‘What is the horror film?’ is a question that is entirely relevant to Alison Peirse’s detailed examination of one particular decade because, as she alludes, this decade had an enormous impact on the evolution, narrative development, consumer admiration, state interference and social repercussions for the genre – that influenced generations of future directors of macabre and disturbing films.
In the age of annual Saw sequels, Paranormal Activity sequels or an abundance of Gorno films it is lovely to be able to explore the horror genre’s heritage in detail. The title succinctly defines the book’s scope – the 1930s were a golden age for horror. The popularity of the genre faded, as did the quality of productions, in the 1940s (aside from the intellectual wonders produced by Val Lewton and, in England, Ealing’s Dead of Night) but there is no doubt as to the influence these early films would have on future genre offerings. The 1920s gave us a clear link to pre-sound productions, an influential style in the shape of German expressionism and the first horror star in the form of Lon Chaney. After Chaney’s early death (his son became the highly marketable Wolfman) the coming of sound gave birth to the two monsters of horror (if you will), Bela Lugosi and Boris Karloff. After Dracula: The 1930s Horror Film does not avoid discussing these seminal films and their background but its strong point is that it looks at the broader range of films produced within the genre during that decade. It acknowledges the two stars as enormous influences on the market for their roles as Dracula and Frankenstein’s Monster respectively, but also examines the films that they appeared in subsequently, as instigators of an international horror culture. The wonderfully titled ‘Stubborn Beast Flesh’ chapter not only looks at the Island of Lost Souls (1932) and its adaptation from HG Wells’ Island of Dr Moreau, but also examines the role of women in the genre, including, of course, Fay Wray who appeared in King Kong (1933) and the tremendous Most Dangerous Game (1932).
A welcome aspect of the book is the link between 1930’s Hollywood cinema and the manner by which the studios embraced 1930’s expressionism. Many German film-makers found their way to Hollywood and made horror pictures, such as Edgar G. Ulmer’s The Black Cat , and the influence from overseas in both production and narrative settings is noted. To some extent the coming of sound made international releases more difficult (silent films had the advantage of interchangeable title cards which could be easily switched as opposed to spoken dialogue which was, necessarily, voiced by the actors in one language) but the visual elements and storytelling that had defined the language of cinema were still at fore with the horror genre. This is apparent in the number of films that could be distributed – with small budgets but huge inventiveness – most notably here in the extensive examination of White Zombie (1932), seen as a precursor to Night of the Living Dead (1968), although the zombies as enslaved workers can also be seen in Hammer’s The Plague of the Zombies (1966)/. The book also explores the way that censorship developed during the decade, most notably following the instigation of the Hays code and the BBFC producing its ‘H’ category for horror.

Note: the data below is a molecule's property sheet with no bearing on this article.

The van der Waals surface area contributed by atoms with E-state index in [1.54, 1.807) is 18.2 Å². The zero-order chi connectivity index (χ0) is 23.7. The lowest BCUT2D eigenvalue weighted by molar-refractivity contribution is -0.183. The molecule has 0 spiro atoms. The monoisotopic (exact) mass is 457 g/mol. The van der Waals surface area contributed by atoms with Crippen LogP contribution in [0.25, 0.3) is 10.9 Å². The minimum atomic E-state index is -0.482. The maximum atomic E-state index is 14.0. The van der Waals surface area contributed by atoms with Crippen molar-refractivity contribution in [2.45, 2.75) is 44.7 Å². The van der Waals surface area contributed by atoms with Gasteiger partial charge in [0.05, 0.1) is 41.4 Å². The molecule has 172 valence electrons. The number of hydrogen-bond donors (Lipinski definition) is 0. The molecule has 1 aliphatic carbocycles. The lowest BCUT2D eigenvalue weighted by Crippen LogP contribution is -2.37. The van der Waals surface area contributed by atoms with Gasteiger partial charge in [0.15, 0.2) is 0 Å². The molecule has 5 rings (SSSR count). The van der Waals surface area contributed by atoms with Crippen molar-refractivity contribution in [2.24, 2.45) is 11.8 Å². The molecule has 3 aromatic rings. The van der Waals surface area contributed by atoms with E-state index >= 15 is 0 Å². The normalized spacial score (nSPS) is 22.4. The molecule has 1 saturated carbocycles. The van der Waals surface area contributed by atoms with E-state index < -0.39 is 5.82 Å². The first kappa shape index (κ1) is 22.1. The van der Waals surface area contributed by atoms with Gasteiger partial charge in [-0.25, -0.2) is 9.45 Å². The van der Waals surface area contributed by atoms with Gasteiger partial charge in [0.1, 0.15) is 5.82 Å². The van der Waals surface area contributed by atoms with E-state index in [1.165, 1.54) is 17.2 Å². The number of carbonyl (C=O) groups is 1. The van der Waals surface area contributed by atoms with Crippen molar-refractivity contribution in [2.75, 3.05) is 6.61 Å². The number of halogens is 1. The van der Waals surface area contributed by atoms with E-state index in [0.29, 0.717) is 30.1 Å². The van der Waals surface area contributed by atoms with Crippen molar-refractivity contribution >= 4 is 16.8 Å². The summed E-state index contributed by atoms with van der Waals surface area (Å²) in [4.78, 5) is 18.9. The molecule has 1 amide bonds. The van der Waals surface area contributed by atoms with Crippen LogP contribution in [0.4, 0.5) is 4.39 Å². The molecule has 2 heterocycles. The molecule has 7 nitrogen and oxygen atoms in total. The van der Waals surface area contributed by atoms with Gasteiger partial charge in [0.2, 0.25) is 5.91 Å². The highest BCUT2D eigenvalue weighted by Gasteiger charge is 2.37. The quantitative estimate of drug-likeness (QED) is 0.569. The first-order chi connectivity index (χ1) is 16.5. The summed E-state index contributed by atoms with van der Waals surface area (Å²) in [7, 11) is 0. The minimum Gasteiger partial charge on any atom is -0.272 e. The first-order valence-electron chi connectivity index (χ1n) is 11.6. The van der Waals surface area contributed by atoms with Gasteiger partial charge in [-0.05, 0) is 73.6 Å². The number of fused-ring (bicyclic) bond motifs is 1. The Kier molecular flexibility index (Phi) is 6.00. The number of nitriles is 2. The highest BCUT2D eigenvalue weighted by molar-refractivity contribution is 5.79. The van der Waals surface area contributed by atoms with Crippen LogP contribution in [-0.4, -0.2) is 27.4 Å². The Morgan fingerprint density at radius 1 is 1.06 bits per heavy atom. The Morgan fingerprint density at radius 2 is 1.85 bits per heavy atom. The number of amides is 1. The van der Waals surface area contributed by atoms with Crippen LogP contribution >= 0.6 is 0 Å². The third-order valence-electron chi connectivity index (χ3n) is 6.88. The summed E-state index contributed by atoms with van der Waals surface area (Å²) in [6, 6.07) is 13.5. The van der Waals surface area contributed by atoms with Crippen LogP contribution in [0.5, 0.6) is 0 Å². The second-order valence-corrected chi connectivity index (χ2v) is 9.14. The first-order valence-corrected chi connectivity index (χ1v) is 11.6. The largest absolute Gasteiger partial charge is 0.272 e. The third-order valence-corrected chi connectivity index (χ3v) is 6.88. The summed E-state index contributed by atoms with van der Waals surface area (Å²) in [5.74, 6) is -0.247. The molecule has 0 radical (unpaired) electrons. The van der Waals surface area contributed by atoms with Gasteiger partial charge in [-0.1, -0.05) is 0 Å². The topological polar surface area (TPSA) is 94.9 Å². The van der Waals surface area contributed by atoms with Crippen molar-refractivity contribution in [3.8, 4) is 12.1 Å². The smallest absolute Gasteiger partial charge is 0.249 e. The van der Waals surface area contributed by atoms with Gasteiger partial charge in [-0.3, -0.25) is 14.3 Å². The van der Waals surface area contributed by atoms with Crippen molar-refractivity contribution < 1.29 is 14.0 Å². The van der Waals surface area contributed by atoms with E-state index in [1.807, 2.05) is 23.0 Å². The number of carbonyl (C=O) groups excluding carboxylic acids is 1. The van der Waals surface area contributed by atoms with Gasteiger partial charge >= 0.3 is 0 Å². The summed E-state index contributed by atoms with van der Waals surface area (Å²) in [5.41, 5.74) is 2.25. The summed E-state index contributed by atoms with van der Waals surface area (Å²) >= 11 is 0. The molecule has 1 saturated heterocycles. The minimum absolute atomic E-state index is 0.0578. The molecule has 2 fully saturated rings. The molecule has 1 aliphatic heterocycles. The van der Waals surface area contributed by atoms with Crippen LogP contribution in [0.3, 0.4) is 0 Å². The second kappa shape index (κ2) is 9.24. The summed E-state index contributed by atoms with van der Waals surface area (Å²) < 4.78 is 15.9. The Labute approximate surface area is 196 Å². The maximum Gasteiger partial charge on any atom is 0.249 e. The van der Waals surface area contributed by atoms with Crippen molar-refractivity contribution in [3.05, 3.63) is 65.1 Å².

Alison Peirse defines the 1930’s as the glorifying decade of the horror film with its broad creativity and wonderful sense of imagination. A welcome look at the background for horror films from a period in time that would influence the genre for many years to come.